May 27, 2021
Chances are you’ve heard terms like cryptocurrency, Bitcoin, and blockchain before; and chances are you’ve also heard many misconceptions about them that can cause confusion about the world of blockchain.
That’s why we’re going to break down what a blockchain is at its core, how it’s related to cryptocurrency and Bitcoin, and how it benefits investors.
Blockchain technology is often thought to be synonymous with cryptocurrencies like Bitcoin and Ethereum. In reality, cryptocurrencies are only one use case for a blockchain that have paved the way for the development of blockchains.
The applications and uses of blockchain technology have spread far beyond cryptocurrency. Blockchains are being used to transform industries including healthcare, travel, ride-sharing, education, entertainment, finance and more, in order to efficiently record and verify high volumes of digital data and transactions.
Blockchain technology may seem complex and complicated, but at its core, it’s a simple concept. Think of it as a computer filing system - or database - that allows a group of connected computers to maintain a single, secure, and updated ledger. The database is managed automatically using peer-to-peer networks to verify and time-stamp all entries in the ledger. The ledger contained within the blockchain is immutable, which means the data entered is secure and irreversible. All data is shared among peers with complete transparency, and all network participants can access its contents.
Both historically and even today, most companies maintain their own infrastructure and databases where they restrict access to write and read. In the example of a bank, if you wanted to move money from one bank account to another, it would require both banks to communicate with one another, and for both banks to separately update and record the transactions in their respective centralized databases. This requires redundancy and often introduces unnecessary costs, latency and other frictions. Enter: Blockchain technology and it’s answers to these frictions.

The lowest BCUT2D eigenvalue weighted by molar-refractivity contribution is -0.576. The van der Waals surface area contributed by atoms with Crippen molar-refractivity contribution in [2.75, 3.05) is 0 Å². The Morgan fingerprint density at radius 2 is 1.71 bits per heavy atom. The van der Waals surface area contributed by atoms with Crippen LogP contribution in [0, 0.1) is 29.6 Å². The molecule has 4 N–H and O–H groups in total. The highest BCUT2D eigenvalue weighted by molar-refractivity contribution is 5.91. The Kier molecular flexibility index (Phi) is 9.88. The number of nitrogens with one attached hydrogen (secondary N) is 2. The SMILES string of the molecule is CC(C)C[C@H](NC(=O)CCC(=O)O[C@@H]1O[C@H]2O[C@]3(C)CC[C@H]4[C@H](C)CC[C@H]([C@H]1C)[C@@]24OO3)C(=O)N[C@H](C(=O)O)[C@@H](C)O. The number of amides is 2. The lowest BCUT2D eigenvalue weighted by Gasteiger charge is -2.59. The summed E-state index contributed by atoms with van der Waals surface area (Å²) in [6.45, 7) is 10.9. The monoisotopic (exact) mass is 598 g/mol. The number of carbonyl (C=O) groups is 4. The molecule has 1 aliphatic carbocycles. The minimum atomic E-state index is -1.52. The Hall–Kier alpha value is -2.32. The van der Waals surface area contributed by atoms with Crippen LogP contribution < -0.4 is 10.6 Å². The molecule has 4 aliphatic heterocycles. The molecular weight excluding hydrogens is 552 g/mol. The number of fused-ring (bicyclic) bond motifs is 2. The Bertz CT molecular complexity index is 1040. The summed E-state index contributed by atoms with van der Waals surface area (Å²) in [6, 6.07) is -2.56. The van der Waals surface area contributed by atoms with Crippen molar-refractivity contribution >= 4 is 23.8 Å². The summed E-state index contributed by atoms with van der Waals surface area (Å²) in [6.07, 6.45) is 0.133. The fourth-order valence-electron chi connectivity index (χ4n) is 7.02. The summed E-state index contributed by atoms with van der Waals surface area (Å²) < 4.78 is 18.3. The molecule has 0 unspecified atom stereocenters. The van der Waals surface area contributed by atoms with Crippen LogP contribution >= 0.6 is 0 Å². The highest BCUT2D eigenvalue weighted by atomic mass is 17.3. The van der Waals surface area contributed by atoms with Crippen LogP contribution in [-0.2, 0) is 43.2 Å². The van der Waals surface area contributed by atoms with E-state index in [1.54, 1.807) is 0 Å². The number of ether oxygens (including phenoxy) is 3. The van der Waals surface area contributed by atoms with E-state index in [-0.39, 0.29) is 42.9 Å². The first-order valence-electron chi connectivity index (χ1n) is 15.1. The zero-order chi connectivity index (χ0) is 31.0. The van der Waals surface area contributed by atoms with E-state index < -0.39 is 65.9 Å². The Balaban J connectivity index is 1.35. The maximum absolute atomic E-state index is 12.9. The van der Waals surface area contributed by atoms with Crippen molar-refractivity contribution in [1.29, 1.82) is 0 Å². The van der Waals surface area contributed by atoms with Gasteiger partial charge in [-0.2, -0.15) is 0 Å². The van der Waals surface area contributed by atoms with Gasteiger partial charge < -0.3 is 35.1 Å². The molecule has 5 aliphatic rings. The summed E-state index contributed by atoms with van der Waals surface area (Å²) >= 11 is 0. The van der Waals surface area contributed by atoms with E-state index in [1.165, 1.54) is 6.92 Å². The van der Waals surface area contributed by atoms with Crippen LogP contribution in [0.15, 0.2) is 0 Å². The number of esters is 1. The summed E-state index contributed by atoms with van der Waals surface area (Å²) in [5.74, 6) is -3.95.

Blockchain includes a chain of data maintained by a myriad of computers spread across the globe. It consists of three essential elements: nodes, blocks, and miners.
Nodes can be any electronic device with a copy of the blockchain data. Nodes communicate with one another to ensure they are all on the same page. And no one computer or organization can own the chain. The nodes maintain copies and keep the network functioning.
Blocks include data that are linked with cryptography. Each block contains transaction data, a time-stamp, and a cryptographic hash of the previous block. The cryptographic hash protects each block as a unique password, calculated with a complex mathematical algorithm based on the data within the block. If incorrect data is input into a block, the password changes, and the block is rejected. This checks and balances process is the responsibility of the miners.
Miners, nodes who independently verify each recorded transaction to confirm the work of the original miner, collect and verify transactions. Verified information may include the name of the buyer or seller, the date or cost of the transaction, and any agreements associated with the transaction. Once the confirmation process is completed, it is recorded into the ledger. The blocks are then connected to form a chain.
This complete process is irreversible and usually completed often within a matter of minutes.
If you’re an investor who wants more access and control all of the time (and really, who doesn’t?), joining a platform that’s leveraging blockchain technology can bring you the following benefits:
These benefits and others open the door to fully-digital end-to-end services that reduce intermediaries, are less limited by jurisdiction, reduce fees and fraud, and increase accuracy and transparency.
Contributing Writers: Michael Penfield, Christie Olsen